TTP: 75 Days

TTP: 75 Days

Last week, on April 6, I spoke with a group of healthcare leaders from Indiana, Illinois, Kentucky, and North Carolina. I spoke about my constantly updating presentation, “3 Pieces of the Puzzle: Understanding The Trump Presidency Through Three Stories From American History.”

During the third story, I shocked the room. See photo above.

“75 days,” I said. “75 days.”

That was the amount of time I urged them to pay close attention to events unfolding in and around North Korea and China. As you might imagine, the people listening to me were quiet, attentive, and intensely focused. My reasoning for saying this was that a fundamental shift has occurred with regard to China and North Korea. The US is behaving very differently than it had before.

As things turned out, the US bombed Syria the next day. The echo was heard perhaps loudest in the buildings, rooms, and tunnels controlled by North Korean dictator, Kim Jong-un.

My statement had an impact because of the third story surrounding it. This is the story where I describe the environment (the set of dynamics, trends, and events) around the American President who had just won one of the most divisive and bitterly fought elections in American history, the election which I argue is the closest in resemblance to 2016. I’m referring to 1912 and the subsequent presidency of Woodrow Wilson.

I walked my group through the onset of the World War, as it was called then. I helped them pay particular attention to the series of incidents from summer 1914 to spring 1917, the path taken by the US into the World War.

We spent time discussing how President Trump might have responded to the sinking of the Lusitania in May 1915. A participant responded, “He would have tweeted!” Perfect answer! Interestingly, Wilson did something rather like that in more formal diplomatic means (a “Note”).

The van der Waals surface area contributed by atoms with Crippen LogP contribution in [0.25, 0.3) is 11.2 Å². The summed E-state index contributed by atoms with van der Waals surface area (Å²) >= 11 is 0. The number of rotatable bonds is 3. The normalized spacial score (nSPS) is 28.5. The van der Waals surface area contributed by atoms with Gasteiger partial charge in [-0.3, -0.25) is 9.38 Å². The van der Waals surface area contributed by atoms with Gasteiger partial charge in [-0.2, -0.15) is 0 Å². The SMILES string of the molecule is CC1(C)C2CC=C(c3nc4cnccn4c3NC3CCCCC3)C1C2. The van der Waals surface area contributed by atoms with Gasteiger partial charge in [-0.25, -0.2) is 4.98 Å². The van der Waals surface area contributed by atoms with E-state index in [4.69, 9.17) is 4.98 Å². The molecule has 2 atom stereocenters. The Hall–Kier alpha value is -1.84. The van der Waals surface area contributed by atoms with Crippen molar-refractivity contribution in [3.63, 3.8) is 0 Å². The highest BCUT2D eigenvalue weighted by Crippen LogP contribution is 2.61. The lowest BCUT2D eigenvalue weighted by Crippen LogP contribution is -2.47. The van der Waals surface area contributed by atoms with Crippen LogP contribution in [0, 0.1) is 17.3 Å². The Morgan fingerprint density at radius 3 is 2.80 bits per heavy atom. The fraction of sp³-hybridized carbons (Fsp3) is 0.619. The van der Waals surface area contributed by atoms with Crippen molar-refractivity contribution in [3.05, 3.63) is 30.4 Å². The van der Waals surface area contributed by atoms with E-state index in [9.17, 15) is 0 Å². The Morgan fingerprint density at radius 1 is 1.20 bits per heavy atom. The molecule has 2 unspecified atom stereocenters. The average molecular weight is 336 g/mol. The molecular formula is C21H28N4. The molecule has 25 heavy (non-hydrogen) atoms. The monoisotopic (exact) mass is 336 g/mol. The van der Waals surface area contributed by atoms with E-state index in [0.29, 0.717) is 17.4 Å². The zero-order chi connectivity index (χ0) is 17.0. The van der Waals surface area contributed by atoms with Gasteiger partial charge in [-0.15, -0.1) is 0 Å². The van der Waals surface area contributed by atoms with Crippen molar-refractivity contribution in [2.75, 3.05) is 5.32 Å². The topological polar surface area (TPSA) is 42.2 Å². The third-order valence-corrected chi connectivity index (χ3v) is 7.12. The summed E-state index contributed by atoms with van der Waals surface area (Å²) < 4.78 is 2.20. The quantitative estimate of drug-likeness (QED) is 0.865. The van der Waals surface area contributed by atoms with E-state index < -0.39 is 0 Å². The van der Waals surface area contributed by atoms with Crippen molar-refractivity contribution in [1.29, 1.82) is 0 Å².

It takes another twenty months or so before Wilson reverses course and swings from staying out of the war to jumping into it. In my view, the most important aspect of the American entry into the World War was the impact of the Bolshevik Revolution on Wilson. That was the instant when Wilson’s impulses for domestic reform (Change!) intersected with Wilson’s instincts that the world was embarking on a similar tide of global reform (Change!).

So, I’m not predicting the next response in the current North Korean crisis will erupt into a World War. I am saying that it could be one key step in a longer journey that reflects the unique relationship between the 1912 and 2016 elections: …”That was the instant when Wilson’s impulses for domestic reform (Change!) intersected with Wilson’s instincts that the world was embarking on a similar tide of global reform (Change!).”

It’s the intersection that you should be watching for.

Before I forget, a last thought. Sometimes you may think something is intersecting when in fact it isn’t–think of airplane contrails you see in the sky. Two sets of them may appear to cross but actually they are separated by miles and miles. No, I’m referring to a true intersection where two lines (or arcs bending together) meet in physical reality. That was the intersection that happened in April 1917 with Wilson’s speech to declare war. That is the power of the third story, the third piece of the puzzle.

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